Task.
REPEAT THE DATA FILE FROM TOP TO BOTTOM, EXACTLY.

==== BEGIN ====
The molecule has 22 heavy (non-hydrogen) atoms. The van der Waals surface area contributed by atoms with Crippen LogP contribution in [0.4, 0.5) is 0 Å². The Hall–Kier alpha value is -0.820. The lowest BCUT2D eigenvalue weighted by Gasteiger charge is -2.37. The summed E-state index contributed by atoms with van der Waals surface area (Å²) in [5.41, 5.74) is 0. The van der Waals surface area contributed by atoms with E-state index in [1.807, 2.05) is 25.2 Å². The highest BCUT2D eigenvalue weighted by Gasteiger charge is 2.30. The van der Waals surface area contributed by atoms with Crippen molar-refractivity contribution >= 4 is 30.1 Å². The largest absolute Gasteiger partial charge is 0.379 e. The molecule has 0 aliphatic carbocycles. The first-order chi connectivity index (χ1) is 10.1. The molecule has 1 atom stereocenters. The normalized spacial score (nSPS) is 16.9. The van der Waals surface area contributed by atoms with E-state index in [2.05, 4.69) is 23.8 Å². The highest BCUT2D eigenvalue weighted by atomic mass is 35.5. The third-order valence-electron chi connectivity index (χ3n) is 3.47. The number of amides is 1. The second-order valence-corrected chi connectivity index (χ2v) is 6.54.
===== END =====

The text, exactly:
The molecule has 22 heavy (non-hydrogen) atoms. The van der Waals surface area contributed by atoms with Crippen LogP contribution in [0.4, 0.5) is 0 Å². The Hall–Kier alpha value is -0.820. The lowest BCUT2D eigenvalue weighted by Gasteiger charge is -2.37. The summed E-state index contributed by atoms with van der Waals surface area (Å²) in [5.41, 5.74) is 0. The van der Waals surface area contributed by atoms with E-state index in [1.807, 2.05) is 25.2 Å². The highest BCUT2D eigenvalue weighted by Gasteiger charge is 2.30. The van der Waals surface area contributed by atoms with Crippen molar-refractivity contribution >= 4 is 30.1 Å². The largest absolute Gasteiger partial charge is 0.379 e. The molecule has 0 aliphatic carbocycles. The first-order chi connectivity index (χ1) is 10.1. The molecule has 1 atom stereocenters. The normalized spacial score (nSPS) is 16.9. The van der Waals surface area contributed by atoms with E-state index in [2.05, 4.69) is 23.8 Å². The highest BCUT2D eigenvalue weighted by atomic mass is 35.5. The third-order valence-electron chi connectivity index (χ3n) is 3.47. The number of amides is 1. The second-order valence-corrected chi connectivity index (χ2v) is 6.54.